INTRODUCTION: Substances remaining on the surfaces in areas where people have smoked contribute to thirdhand exposure. Nicotine from tobacco smoke has been shown to react with oxidizing chemicals in the air to form secondary pollutants, such as carcinogenic nitrosamines. While previous studies have demonstrated thirdhand exposure to nicotine from tobacco smoke, none has investigated whether nicotine from electronic cigarettes (e-cigarettes) can also be deposited on various surfaces.
METHODS: Three brands of e-cigarettes were refilled with varying nicotine concentrations. We released 100 puffs from each product directly into an exposure chamber. Surface wipe samples were taken from five indoor 100cm(2) surfaces (window, walls, floor, wood, and metal) pre and post release of vapors. Nicotine was extracted from the wipes and analyzed using gas chromatography.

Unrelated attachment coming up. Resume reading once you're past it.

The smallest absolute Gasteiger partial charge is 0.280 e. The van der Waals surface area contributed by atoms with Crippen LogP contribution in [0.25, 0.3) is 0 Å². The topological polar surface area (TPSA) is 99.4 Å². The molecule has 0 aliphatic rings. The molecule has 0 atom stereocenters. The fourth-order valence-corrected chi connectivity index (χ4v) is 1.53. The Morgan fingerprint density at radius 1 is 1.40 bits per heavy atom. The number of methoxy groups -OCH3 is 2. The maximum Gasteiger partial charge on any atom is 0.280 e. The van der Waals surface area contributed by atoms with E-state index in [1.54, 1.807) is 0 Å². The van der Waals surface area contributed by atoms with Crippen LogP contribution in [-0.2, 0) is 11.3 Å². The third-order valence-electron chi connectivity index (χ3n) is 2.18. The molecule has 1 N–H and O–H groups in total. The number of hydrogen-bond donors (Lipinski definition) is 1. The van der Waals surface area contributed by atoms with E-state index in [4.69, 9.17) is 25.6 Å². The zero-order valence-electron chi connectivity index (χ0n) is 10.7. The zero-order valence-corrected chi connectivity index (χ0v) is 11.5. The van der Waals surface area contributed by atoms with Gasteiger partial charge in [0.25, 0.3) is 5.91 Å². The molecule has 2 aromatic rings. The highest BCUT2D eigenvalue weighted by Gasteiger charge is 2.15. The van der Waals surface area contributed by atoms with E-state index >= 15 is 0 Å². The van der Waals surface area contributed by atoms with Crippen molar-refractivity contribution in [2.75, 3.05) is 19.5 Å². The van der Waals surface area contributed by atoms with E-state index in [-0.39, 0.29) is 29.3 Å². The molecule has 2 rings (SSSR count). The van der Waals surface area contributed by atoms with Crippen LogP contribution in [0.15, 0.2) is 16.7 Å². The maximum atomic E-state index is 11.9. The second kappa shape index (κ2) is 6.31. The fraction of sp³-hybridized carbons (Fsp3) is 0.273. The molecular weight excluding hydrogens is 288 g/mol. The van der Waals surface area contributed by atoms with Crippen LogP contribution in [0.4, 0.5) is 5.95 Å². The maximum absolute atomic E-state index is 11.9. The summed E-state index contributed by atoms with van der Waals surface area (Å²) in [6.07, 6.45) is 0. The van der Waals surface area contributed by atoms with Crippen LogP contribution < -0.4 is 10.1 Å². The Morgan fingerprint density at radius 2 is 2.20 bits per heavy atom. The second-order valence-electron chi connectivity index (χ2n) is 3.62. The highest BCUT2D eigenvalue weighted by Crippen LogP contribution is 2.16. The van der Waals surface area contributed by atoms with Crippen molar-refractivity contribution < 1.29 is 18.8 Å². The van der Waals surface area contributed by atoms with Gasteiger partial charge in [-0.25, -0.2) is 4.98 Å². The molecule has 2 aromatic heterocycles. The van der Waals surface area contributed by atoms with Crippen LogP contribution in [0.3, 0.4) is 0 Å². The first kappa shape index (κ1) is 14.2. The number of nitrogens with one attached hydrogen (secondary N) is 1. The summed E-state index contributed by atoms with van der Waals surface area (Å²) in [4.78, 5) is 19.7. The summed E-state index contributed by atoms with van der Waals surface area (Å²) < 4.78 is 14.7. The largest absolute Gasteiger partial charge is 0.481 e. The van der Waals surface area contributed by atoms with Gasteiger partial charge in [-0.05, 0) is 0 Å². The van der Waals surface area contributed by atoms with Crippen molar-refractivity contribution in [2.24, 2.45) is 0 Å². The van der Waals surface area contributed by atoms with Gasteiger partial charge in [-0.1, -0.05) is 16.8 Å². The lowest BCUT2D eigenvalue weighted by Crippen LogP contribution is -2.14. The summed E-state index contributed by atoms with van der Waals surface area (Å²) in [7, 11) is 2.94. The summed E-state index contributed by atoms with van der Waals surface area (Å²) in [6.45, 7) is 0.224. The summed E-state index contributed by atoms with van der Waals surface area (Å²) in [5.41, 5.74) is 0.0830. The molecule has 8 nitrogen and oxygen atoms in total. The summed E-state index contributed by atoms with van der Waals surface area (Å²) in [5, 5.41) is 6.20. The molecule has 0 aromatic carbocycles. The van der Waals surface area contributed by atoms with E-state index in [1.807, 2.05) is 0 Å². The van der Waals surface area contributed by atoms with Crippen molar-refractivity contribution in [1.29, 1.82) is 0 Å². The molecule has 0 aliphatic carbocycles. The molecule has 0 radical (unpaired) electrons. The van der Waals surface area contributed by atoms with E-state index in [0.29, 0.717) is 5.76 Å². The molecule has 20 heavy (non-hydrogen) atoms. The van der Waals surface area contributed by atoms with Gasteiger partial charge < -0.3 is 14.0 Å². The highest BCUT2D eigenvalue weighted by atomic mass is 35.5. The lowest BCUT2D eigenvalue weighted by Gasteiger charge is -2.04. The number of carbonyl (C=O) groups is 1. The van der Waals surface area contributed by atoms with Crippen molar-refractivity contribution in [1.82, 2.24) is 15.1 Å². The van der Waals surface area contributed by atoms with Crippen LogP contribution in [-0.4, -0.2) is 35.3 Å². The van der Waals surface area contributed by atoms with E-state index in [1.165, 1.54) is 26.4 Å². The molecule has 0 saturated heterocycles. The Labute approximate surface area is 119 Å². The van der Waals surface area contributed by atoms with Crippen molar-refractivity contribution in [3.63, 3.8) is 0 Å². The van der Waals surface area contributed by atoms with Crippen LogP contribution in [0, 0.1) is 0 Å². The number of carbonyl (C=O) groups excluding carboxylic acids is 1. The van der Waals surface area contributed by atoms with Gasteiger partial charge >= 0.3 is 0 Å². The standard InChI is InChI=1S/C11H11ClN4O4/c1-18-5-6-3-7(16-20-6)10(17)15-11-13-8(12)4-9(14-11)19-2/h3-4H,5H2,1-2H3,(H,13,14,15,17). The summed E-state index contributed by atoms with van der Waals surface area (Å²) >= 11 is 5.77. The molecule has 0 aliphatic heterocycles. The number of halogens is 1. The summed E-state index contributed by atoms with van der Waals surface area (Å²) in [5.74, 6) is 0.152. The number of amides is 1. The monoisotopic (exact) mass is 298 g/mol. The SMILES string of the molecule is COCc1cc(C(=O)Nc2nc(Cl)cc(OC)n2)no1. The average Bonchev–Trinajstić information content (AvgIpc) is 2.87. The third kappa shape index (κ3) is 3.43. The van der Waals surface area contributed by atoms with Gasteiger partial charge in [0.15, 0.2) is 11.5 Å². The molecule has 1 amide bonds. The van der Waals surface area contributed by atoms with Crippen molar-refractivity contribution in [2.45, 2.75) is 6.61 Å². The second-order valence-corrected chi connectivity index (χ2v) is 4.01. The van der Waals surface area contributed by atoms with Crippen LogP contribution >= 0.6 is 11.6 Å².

RESULTS: Three of four experiments showed significant increases in the amount of nicotine on all five surfaces. The floor and glass windows had the greatest increases in nicotine, on average by a factor of 47 and 6, respectively (p < .05). The average amount of nicotine deposited on a floor during each experiment was 205 μg/m(2), and varied from limit of quantitation to 550 μg/m(2).
CONCLUSIONS: This study indicates that there is a risk of thirdhand exposure to nicotine from e-cigarettes. Thirdhand exposure levels differ depending on the surface and e-cigarette brand. Future research should explore the potential risks of thirdhand exposure to carcinogens formed from nicotine released from e-cigarettes.
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